How to lock a bifold door

Updated February 21, 2017

Bifold doors are often used for wardrobes and pantries. They are a space-saving solution in areas where swinging doors would require too much clearance space. These doors are available in single or paired units, and are often left unlocked. Some homeowners may decide to lock bifold units to keep children or other family members from accessing their contents. Whether you need a simple childproof lock or a more long-term solution, there are a number of ways to lock these doors using basic tools and equipment.

Childproof locks

Use simple zip-tie child locks to keep kids out of a space closed with bifold doors. Wrap each loop of the lock around one of the knobs or handles, then press the two loops together to zip them up and lock the door. Press the lock release to open the door.

Consider top-mounting child locks to lock single or double doors. These units slip over the folding portion of the door and prevent it from opening. To install a top-mounting lock, open the door and place the lock on top of one side. Close the door and slide the lock over to cover the door's folding section. Slide the lock off of the folding section when you want to unlock the door, and slide it back on to relock. Some units have integral wands to help users who cannot reach the door of the opening.

Create additional clearance space for top-mounted locks if needed. These locks require about 3 mm (1/8 inch) of space between the top of the door and the frame. Look for the adjustment screw or nut at the bottom of the door (near the pivots). Turn this screw or nut to raise or lower the doors.

Bolts and keyed locks

Use surface bolts at the top of each leaf of a bifold door to add more security. These bolts are screwed to the face of the door near the edge that is farthest from the hinge or pivots. The strike for the bolts is installed on the frame or the wall above each door. Users can slide the bolts up and down to lock and unlock the door. Look for extended bolts for shorter users.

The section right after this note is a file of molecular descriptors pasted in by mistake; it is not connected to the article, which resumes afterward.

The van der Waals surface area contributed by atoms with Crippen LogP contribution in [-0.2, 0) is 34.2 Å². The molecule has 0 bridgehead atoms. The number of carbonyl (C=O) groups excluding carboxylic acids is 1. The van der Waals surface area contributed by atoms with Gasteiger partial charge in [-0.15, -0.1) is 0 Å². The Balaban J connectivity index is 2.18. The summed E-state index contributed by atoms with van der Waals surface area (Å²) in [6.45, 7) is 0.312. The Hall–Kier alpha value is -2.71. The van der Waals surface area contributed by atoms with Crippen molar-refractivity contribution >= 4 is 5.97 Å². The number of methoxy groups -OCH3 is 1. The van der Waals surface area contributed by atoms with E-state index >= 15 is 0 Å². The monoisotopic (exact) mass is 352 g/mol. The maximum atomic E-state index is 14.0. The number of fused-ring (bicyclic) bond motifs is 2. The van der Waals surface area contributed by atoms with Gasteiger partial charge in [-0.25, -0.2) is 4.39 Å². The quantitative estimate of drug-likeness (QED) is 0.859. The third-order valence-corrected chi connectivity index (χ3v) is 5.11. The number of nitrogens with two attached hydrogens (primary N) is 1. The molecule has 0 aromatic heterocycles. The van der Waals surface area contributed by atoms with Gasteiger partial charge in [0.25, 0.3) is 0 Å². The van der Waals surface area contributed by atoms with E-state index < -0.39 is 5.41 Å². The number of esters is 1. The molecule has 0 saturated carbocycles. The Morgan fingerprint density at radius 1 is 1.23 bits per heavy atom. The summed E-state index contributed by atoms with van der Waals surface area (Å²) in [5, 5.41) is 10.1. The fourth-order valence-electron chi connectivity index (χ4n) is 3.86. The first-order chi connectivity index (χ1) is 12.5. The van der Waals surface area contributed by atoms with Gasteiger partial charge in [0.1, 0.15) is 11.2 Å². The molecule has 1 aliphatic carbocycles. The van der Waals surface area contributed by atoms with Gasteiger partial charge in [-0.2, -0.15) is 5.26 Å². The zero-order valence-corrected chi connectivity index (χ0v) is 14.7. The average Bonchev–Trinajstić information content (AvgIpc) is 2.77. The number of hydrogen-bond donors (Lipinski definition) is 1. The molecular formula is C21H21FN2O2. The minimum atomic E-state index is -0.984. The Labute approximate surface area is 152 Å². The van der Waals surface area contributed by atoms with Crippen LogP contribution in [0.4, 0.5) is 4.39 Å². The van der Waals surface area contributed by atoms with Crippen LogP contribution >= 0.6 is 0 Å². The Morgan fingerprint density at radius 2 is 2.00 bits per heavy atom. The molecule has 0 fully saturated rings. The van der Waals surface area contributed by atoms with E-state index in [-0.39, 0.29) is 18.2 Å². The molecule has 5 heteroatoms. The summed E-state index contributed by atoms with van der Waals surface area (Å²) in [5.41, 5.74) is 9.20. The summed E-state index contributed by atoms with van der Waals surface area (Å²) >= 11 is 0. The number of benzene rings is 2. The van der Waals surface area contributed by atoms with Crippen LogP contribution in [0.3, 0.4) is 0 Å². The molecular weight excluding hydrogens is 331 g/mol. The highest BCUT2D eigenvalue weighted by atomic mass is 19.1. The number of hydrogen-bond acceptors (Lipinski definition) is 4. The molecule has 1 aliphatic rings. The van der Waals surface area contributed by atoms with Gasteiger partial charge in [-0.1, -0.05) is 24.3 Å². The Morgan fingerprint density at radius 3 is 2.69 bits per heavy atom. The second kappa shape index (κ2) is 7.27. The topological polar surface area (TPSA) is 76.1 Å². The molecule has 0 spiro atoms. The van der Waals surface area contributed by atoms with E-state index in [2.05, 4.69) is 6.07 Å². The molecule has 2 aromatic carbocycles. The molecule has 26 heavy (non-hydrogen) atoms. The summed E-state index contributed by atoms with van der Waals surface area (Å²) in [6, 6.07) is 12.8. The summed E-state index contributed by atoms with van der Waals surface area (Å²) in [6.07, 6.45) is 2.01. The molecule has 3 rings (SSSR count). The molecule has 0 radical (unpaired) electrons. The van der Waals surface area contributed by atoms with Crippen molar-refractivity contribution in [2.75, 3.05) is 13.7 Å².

Cut out a section of the door casing or trim using a hacksaw as needed to accommodate these surface bolts. You may also shim the bolts away from the door using a piece of timber.

Add a hinged hasp lock between two leaves on a pair of bifold doors. These locks are keyed to provide a high level of security for bifold units. One end of the lock is installed on the face of one unit, while the other end is installed on the face of the other unit. The hinge between the two lock sections will flex with the bifolds, but will prevent them from being opened without the key.

Use a padlock to secure single bifolds. Install a hasp so that one end sits on one side of the folding section and one sits on the other. The lock body itself should cover the folding portion of the lock. Insert a padlock through the hasp to keep the door locked except when opened with a key.

Things You'll Need

  • Bifold door lock
  • Surface bolts
  • Drill
  • Screws
  • Hacksaw
  • Barrel bold
  • Hook or padlock
Cite this Article A tool to create a citation to reference this article Cite this Article

About the Author

Emily Beach works in the commercial construction industry in Maryland. She received her LEED accreditation from the U.S. Green Building Council in 2008 and is in the process of working towards an Architectural Hardware Consultant certification from the Door and Hardware Institute. She received a bachelor's degree in economics and management from Goucher College in Towson, Maryland.